Java, the most populated island in Indonesia is often overshadowed by its much, much popular next-door neighbor, Bali (which despite its popularity, hidden gems in Bali do exist!) Growing up in Jakarta, my family would take my brother and I on road trips all over Java. Java has many nooks and crannies to explore, hiding its highlights in plain sight. Below is a partial list of my family’s favorite places to visit in Java.
Getting around Java is not the easiest, being home to a large population Java’s traffic can be brutal and the roads are not the best. You’ll most likely need to rent a car with a driver. But I can assure you, those who take the time and effort to explore Java will find out that it has a lot to offer.
Doubtless there are still more for us to discover. But for now, here are what I think 10 must-visit destinations in Java, Indonesia:
1. Borobudur and Prambanan Temple
The remains of what once two great kingdoms of different religions (Buddhism and Hinduism) in Java, these two temples are definitely worth a visit. They make great short day trips from Yogyakarta.
I remember learning about these two temples when growing up in Indonesia. One of the stories is the legend of Loro Jonggrang, and here it is in its abbreviated (and probably slightly inaccurate) version:
“A kingdom was besieged by a neighboring kingdom, but the prince of the attacking kingdom fell in love with the daughter of the enemy king, Loro Jonggrang, and proposed a marriage. She would only agree on the marriage if he built 1000 temples in one night. The lovestruck prince agreed.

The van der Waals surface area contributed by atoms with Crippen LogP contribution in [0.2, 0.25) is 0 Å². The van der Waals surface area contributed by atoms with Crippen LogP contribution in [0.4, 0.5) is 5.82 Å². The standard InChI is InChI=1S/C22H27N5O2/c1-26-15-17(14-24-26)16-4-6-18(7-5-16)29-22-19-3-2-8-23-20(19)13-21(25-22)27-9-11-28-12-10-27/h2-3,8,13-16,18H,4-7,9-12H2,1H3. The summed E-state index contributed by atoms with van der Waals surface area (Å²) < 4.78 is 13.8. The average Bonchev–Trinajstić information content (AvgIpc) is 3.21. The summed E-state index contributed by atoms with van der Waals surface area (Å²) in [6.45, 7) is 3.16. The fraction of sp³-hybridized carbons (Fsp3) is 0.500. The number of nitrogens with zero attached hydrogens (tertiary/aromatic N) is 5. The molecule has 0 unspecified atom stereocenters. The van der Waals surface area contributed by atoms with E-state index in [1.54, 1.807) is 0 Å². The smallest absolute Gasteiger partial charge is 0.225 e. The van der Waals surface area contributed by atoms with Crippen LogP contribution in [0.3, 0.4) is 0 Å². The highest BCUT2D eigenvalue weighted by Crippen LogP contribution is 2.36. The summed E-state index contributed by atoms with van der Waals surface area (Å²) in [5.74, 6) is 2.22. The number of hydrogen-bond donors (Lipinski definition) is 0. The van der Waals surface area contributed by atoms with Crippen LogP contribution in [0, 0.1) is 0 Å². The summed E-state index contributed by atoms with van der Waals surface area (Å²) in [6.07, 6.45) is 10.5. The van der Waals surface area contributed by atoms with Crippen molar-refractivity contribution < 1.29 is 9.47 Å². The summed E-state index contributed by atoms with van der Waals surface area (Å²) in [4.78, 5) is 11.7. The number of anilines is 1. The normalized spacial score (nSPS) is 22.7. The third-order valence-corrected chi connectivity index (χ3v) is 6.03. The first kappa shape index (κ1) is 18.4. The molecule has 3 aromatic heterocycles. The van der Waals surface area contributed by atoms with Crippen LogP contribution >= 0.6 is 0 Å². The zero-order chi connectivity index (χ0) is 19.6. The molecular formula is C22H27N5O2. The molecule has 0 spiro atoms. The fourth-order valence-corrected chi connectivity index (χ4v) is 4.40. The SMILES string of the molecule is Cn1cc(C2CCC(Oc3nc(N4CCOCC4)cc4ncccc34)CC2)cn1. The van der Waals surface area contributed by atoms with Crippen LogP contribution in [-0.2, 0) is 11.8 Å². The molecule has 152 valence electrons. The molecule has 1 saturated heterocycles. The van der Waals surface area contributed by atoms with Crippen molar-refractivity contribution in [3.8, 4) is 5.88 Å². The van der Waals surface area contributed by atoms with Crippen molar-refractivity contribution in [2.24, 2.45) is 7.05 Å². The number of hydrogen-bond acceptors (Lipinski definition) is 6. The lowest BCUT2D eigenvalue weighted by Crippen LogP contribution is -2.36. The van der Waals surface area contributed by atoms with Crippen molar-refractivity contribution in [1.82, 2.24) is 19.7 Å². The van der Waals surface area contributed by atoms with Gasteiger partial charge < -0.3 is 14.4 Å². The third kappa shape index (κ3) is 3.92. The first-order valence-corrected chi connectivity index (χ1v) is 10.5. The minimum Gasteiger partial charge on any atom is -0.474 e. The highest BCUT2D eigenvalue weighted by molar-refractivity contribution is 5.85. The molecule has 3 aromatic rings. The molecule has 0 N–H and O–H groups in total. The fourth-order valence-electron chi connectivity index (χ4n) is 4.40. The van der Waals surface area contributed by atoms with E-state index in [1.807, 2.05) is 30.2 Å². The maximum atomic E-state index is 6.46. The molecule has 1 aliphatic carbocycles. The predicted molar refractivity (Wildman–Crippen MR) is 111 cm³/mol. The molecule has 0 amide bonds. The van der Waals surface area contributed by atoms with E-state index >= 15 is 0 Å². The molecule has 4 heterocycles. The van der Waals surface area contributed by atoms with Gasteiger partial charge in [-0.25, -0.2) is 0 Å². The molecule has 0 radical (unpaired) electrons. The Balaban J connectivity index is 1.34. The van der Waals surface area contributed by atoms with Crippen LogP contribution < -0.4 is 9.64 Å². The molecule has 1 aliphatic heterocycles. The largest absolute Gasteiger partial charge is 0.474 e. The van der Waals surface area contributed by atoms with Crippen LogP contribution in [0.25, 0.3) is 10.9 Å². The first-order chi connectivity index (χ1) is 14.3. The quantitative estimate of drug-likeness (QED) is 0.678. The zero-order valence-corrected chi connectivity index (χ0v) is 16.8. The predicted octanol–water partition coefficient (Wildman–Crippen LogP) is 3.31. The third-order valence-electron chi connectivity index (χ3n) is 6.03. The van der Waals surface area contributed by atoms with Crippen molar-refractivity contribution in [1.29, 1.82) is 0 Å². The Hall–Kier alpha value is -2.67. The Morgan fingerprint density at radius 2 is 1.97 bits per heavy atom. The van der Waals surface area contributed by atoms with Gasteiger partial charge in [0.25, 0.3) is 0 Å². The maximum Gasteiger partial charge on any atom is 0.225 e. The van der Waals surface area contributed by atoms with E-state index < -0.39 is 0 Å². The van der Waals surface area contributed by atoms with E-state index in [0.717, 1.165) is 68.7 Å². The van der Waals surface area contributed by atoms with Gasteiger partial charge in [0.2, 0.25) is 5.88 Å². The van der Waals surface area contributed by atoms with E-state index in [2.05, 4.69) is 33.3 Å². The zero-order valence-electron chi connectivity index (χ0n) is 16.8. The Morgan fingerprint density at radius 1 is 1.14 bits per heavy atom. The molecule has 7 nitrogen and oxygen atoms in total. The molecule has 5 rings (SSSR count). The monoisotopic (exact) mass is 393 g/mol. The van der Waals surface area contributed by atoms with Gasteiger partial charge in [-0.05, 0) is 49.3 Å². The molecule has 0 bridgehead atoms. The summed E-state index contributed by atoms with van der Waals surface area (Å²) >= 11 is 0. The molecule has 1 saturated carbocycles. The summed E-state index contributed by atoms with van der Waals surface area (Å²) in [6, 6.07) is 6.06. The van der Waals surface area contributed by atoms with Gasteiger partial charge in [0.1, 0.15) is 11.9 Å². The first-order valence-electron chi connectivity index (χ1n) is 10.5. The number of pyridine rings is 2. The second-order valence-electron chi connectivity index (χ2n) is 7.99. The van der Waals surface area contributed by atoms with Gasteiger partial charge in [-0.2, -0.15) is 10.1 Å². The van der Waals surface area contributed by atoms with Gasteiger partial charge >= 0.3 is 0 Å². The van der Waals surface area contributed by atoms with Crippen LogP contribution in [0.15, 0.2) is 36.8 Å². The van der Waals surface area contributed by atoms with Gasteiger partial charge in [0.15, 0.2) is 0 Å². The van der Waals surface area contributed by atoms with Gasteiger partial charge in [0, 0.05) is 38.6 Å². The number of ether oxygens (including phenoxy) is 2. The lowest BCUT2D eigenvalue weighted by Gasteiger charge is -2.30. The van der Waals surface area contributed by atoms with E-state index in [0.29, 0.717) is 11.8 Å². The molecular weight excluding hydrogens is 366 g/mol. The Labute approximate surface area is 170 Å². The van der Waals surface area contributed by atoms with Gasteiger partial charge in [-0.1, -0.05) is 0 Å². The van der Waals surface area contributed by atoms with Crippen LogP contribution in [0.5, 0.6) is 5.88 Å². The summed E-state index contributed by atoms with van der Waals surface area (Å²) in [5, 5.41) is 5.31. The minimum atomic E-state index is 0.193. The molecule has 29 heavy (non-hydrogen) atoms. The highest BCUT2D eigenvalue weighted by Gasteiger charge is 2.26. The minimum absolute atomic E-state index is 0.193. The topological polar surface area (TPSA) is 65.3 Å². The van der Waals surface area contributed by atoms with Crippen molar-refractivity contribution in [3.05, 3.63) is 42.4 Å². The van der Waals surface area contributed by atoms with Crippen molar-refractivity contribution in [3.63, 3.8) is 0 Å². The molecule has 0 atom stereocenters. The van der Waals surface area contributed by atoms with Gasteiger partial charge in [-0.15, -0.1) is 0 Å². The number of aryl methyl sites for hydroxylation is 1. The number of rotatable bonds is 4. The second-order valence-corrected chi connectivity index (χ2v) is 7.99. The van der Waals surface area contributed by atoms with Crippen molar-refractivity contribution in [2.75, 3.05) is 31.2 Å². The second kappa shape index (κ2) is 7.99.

Helped by earthly spirits that he conjured up, he started to build one temple after another. At temple no 999, the princess was getting worried. She instructed her maids to imitate dawn by lighting fires around the compound, pounding rice, and waking the roosters up. Thinking that the dawn was upon them, the underground spirits went back to earth leaving the 1000th temple unfinished. Angry at her betrayal, the prince cursed Loro Jonggrang into a statue.”
The Loro Jonggrang statue basically became the 1000th temple that became part of Prambanan temple complex.
Public buses serve these two sites and it costs about Rp. 10000 and Rp. 3000 to go to Borobudur and Prambanan from Yogyakarta respectively.
2. Ujung Genteng
Beautiful, deserted sandy white beach, watching sea turtles bury their eggs, a traditional fish market, and throw in a waterfall or two. What’s not to love about Ujung Genteng?
How about the grueling 8 hour drive from Jakarta to get there? But Ujung Genteng is so, so, so worth it.
Beautiful majestic Bromo. The sandy desert like environment surrounding the crater is out of this world. So is the area surrounding the village itself.
Ride a horse to get to the crater and look down into the belly of a still active volcano (apparently it just recently erupted). Or rent a jeep to catch a sunrise above Bromo to get that classic Bromo picture. This is a place that we’d like to come back to because 3 days that we spent there just simply weren’t enough.
Edited: Unfortunately we felt that Bromo is now simply overrun by tourists. The last time we visited (2016), we didn’t really enjoy the heavy-handed sales pitch and were astonished when our jeep driver threw trash out of the car. “No problem, we already pay a fee to have people clean it up” – he said. Ugh.